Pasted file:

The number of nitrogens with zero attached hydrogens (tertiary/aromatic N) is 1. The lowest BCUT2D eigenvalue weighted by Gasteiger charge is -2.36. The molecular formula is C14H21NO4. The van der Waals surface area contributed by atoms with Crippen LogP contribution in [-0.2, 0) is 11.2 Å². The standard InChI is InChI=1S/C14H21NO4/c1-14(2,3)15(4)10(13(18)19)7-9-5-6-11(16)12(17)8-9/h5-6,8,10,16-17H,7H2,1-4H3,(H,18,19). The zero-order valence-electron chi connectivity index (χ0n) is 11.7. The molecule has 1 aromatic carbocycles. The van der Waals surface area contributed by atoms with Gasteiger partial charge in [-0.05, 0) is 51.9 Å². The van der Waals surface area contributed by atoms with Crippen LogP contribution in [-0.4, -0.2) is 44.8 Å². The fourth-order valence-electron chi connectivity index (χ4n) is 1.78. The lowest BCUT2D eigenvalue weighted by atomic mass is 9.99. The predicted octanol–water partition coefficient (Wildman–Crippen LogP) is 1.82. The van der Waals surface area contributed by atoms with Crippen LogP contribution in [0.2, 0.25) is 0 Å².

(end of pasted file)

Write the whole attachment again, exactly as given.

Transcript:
The number of nitrogens with zero attached hydrogens (tertiary/aromatic N) is 1. The lowest BCUT2D eigenvalue weighted by Gasteiger charge is -2.36. The molecular formula is C14H21NO4. The van der Waals surface area contributed by atoms with Crippen LogP contribution in [-0.2, 0) is 11.2 Å². The standard InChI is InChI=1S/C14H21NO4/c1-14(2,3)15(4)10(13(18)19)7-9-5-6-11(16)12(17)8-9/h5-6,8,10,16-17H,7H2,1-4H3,(H,18,19). The zero-order valence-electron chi connectivity index (χ0n) is 11.7. The molecule has 1 aromatic carbocycles. The van der Waals surface area contributed by atoms with Gasteiger partial charge in [-0.05, 0) is 51.9 Å². The van der Waals surface area contributed by atoms with Crippen LogP contribution in [-0.4, -0.2) is 44.8 Å². The fourth-order valence-electron chi connectivity index (χ4n) is 1.78. The lowest BCUT2D eigenvalue weighted by atomic mass is 9.99. The predicted octanol–water partition coefficient (Wildman–Crippen LogP) is 1.82. The van der Waals surface area contributed by atoms with Crippen LogP contribution in [0.2, 0.25) is 0 Å².